Use the Panorama plugin for Azure to orchestrate VM-Series
firewall deployments in Azure and enable security policies for managed
The Panorama plugin for Azure centrally deploys, configures,
and monitors your security posture in Azure cloud. It orchestrates
VM-Series deployments in your Azure network so that you can enable
security policies for managed firewalls. The plugin links to your
Azure ARM deployment and Azure Monitor pages, providing visibility
into the deployment status, usage, and performance of your VM-Series
In Azure, the plugin orchestrates the deployment of Azure resources
such as load balancers, subnets and NAT gateways as well as VM-Series
firewall autoscaling sets. In Panorama the plugin automatically
configures Panorama device groups, template stacks, and NAT policies.
It reads the tags from your Azure resources, then centrally enables
tag-based policies on a group of firewalls.
The Panorama plugin can orchestrate deployments in one or more
regions in your Azure environment. A deployment can consist of a
hub stack or an inbound stack or both, depending on the traffic
that needs to be secured for your deployment:
stack protects outbound traffic
and East-West traffic between your application workloads.
stack secures traffic to and from
your public facing applications.
You can configure the number of firewalls in each stack. You
have the option to configure a static amount of firewalls in your
deployment or a range for the VMSS to use for scaling. Both stacks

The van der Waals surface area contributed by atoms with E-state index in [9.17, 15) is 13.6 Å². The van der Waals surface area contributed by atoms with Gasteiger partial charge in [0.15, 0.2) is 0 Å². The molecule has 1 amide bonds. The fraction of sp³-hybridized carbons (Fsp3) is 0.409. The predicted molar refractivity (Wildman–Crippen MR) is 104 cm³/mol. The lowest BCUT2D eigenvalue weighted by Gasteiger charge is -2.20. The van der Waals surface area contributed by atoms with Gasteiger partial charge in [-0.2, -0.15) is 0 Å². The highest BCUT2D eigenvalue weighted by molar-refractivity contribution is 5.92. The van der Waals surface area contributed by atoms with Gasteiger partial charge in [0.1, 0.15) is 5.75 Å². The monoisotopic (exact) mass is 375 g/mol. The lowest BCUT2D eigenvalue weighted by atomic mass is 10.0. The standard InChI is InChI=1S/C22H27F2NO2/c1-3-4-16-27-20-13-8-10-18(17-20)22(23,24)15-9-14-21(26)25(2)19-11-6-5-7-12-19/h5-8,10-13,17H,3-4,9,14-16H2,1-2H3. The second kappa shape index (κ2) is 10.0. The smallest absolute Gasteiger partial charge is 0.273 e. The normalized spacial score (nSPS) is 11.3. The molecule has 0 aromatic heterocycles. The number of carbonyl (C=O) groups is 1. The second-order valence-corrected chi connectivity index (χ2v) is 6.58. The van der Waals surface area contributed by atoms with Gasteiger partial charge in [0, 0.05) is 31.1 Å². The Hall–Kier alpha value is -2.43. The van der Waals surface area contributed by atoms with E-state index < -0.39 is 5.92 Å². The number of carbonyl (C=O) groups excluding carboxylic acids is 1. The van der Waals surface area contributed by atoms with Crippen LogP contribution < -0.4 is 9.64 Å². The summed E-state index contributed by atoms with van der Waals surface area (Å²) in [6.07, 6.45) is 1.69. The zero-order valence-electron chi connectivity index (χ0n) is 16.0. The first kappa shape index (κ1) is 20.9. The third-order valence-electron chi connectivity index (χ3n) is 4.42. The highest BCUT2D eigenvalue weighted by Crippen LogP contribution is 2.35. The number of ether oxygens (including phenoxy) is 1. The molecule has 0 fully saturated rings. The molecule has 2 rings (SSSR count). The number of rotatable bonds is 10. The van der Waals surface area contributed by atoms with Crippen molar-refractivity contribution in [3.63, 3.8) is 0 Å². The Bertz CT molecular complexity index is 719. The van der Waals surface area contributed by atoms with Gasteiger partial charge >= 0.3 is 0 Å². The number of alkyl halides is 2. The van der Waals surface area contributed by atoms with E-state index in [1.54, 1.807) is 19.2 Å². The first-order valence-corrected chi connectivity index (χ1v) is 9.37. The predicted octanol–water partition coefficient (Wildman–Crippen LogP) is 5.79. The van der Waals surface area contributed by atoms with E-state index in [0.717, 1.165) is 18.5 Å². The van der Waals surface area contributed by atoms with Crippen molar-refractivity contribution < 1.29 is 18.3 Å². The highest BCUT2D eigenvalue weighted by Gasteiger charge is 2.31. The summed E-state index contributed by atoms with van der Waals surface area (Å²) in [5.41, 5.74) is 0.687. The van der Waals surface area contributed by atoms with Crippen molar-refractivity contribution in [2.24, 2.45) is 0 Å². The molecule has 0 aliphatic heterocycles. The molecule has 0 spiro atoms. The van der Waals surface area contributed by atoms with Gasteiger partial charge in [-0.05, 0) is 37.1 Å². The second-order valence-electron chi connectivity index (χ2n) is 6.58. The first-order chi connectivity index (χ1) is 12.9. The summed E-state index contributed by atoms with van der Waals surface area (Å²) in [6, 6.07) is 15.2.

in the deployment create a VMSS of VM-Series firewalls and they
can each scale up to as many as 25 firewalls.
A deployment uses a Hub stack and leverages the Azure Internal
Standard Load Balancer (with HA ports) to scale and load balance
across a set of firewalls. You can then use the Standard Load balancer’s
private IP address (
, “Hub/Egress Private IP” in the following
figure) to route traffic to the firewalls for inspection and threat
prevention. The Hub stack secures your applications’ outbound and
To protect your outbound traffic and East-West traffic, add route
rules in your application VNETs to redirect traffic to the Hub stack
An Inbound firewall stack scales independently and adds visibility
and security to your applications’ Inbound traffic.
Each inbound stack can secure up to 10 applications.
To protect your inbound HTTP traffic, add UDRs in the Application
Gateway’s subnet route tables to route all traffic to the Inbound
, Ingress Private IP in the following figure). To
protect the non-HTTP inbound traffic, use the Panorama plugin to
create front-end entries for your application endpoints (
Ingress Public IP Front Ends in the following figure). To enable
inspection, the Panorama plugin automatically creates load balancer
rules on the Azure Public Standard Load Balancer and NAT rules on
If you only have HTTP/HTTPS inbound traffic you can leave out
the Inbound stack and protect that traffic with just the hub stack.